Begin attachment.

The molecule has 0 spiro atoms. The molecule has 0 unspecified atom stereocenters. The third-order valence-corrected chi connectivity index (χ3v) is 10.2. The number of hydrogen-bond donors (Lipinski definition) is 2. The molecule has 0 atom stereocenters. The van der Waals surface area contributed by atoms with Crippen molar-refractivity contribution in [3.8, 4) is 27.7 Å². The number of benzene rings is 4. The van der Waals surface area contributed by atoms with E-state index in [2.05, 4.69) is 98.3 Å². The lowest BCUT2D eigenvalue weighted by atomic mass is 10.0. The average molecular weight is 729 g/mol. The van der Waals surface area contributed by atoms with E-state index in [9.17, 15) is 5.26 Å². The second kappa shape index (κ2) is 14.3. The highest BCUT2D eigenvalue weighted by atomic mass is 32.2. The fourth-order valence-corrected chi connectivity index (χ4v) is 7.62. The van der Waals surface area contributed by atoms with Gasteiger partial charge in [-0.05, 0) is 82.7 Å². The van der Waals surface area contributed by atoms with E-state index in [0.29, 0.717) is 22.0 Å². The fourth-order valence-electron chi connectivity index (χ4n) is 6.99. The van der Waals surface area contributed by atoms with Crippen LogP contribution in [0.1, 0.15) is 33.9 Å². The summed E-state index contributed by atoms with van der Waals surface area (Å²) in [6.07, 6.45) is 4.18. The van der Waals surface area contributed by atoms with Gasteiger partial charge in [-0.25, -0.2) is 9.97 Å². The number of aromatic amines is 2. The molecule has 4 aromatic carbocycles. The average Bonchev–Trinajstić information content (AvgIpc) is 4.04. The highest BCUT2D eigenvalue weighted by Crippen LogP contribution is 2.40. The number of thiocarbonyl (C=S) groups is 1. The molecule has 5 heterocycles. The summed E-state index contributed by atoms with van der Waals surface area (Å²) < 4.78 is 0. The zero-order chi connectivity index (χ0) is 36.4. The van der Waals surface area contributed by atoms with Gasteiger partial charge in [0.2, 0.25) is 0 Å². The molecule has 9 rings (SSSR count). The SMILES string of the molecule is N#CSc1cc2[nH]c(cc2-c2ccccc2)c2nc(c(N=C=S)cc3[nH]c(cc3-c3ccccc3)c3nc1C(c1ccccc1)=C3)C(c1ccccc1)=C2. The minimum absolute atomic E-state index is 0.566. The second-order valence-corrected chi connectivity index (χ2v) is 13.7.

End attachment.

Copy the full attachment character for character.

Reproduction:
The molecule has 0 spiro atoms. The molecule has 0 unspecified atom stereocenters. The third-order valence-corrected chi connectivity index (χ3v) is 10.2. The number of hydrogen-bond donors (Lipinski definition) is 2. The molecule has 0 atom stereocenters. The van der Waals surface area contributed by atoms with Crippen molar-refractivity contribution in [3.8, 4) is 27.7 Å². The number of benzene rings is 4. The van der Waals surface area contributed by atoms with E-state index in [2.05, 4.69) is 98.3 Å². The lowest BCUT2D eigenvalue weighted by atomic mass is 10.0. The average molecular weight is 729 g/mol. The van der Waals surface area contributed by atoms with E-state index in [9.17, 15) is 5.26 Å². The second kappa shape index (κ2) is 14.3. The highest BCUT2D eigenvalue weighted by atomic mass is 32.2. The fourth-order valence-corrected chi connectivity index (χ4v) is 7.62. The van der Waals surface area contributed by atoms with Gasteiger partial charge in [-0.05, 0) is 82.7 Å². The van der Waals surface area contributed by atoms with E-state index in [0.29, 0.717) is 22.0 Å². The fourth-order valence-electron chi connectivity index (χ4n) is 6.99. The van der Waals surface area contributed by atoms with Crippen LogP contribution in [0.1, 0.15) is 33.9 Å². The summed E-state index contributed by atoms with van der Waals surface area (Å²) in [6.07, 6.45) is 4.18. The van der Waals surface area contributed by atoms with Gasteiger partial charge in [-0.25, -0.2) is 9.97 Å². The number of aromatic amines is 2. The molecule has 4 aromatic carbocycles. The average Bonchev–Trinajstić information content (AvgIpc) is 4.04. The highest BCUT2D eigenvalue weighted by Crippen LogP contribution is 2.40. The number of thiocarbonyl (C=S) groups is 1. The molecule has 5 heterocycles. The summed E-state index contributed by atoms with van der Waals surface area (Å²) < 4.78 is 0. The zero-order chi connectivity index (χ0) is 36.4. The van der Waals surface area contributed by atoms with Gasteiger partial charge in [0.2, 0.25) is 0 Å². The molecule has 9 rings (SSSR count). The SMILES string of the molecule is N#CSc1cc2[nH]c(cc2-c2ccccc2)c2nc(c(N=C=S)cc3[nH]c(cc3-c3ccccc3)c3nc1C(c1ccccc1)=C3)C(c1ccccc1)=C2. The minimum absolute atomic E-state index is 0.566. The second-order valence-corrected chi connectivity index (χ2v) is 13.7.